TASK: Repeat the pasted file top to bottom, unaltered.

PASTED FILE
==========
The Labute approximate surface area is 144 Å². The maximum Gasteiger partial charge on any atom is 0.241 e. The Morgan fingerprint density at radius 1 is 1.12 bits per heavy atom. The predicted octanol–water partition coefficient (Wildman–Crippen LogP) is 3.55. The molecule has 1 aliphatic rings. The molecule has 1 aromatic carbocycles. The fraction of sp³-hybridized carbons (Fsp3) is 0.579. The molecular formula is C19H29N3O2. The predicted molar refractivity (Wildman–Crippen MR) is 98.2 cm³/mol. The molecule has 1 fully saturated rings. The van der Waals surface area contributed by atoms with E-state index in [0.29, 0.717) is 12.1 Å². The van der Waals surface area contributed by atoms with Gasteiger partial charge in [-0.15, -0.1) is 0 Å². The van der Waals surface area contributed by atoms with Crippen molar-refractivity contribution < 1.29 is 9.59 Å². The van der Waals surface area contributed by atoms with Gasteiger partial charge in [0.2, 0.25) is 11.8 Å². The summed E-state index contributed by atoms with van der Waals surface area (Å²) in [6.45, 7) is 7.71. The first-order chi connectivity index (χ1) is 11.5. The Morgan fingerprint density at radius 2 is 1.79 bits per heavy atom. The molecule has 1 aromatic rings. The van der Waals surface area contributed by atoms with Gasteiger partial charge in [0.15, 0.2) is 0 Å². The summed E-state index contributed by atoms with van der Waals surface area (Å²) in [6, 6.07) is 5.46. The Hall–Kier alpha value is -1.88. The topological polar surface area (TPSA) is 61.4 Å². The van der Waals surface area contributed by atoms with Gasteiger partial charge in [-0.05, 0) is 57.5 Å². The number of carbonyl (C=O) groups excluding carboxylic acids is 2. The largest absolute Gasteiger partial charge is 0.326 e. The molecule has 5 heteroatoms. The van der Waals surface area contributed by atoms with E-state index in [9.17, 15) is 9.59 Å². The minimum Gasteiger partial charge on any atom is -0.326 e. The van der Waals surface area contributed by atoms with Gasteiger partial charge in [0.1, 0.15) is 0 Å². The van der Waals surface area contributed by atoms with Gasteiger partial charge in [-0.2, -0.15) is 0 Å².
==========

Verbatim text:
The Labute approximate surface area is 144 Å². The maximum Gasteiger partial charge on any atom is 0.241 e. The Morgan fingerprint density at radius 1 is 1.12 bits per heavy atom. The predicted octanol–water partition coefficient (Wildman–Crippen LogP) is 3.55. The molecule has 1 aliphatic rings. The molecule has 1 aromatic carbocycles. The fraction of sp³-hybridized carbons (Fsp3) is 0.579. The molecular formula is C19H29N3O2. The predicted molar refractivity (Wildman–Crippen MR) is 98.2 cm³/mol. The molecule has 1 fully saturated rings. The van der Waals surface area contributed by atoms with E-state index in [0.29, 0.717) is 12.1 Å². The van der Waals surface area contributed by atoms with Gasteiger partial charge in [-0.15, -0.1) is 0 Å². The van der Waals surface area contributed by atoms with Crippen molar-refractivity contribution < 1.29 is 9.59 Å². The van der Waals surface area contributed by atoms with Gasteiger partial charge in [0.2, 0.25) is 11.8 Å². The summed E-state index contributed by atoms with van der Waals surface area (Å²) in [6.45, 7) is 7.71. The first-order chi connectivity index (χ1) is 11.5. The Morgan fingerprint density at radius 2 is 1.79 bits per heavy atom. The molecule has 1 aromatic rings. The van der Waals surface area contributed by atoms with Gasteiger partial charge in [0.15, 0.2) is 0 Å². The summed E-state index contributed by atoms with van der Waals surface area (Å²) in [6, 6.07) is 5.46. The Hall–Kier alpha value is -1.88. The topological polar surface area (TPSA) is 61.4 Å². The van der Waals surface area contributed by atoms with Gasteiger partial charge in [-0.05, 0) is 57.5 Å². The number of carbonyl (C=O) groups excluding carboxylic acids is 2. The largest absolute Gasteiger partial charge is 0.326 e. The molecule has 5 heteroatoms. The van der Waals surface area contributed by atoms with E-state index in [9.17, 15) is 9.59 Å². The minimum Gasteiger partial charge on any atom is -0.326 e. The van der Waals surface area contributed by atoms with Gasteiger partial charge in [0.1, 0.15) is 0 Å². The van der Waals surface area contributed by atoms with Gasteiger partial charge in [-0.2, -0.15) is 0 Å².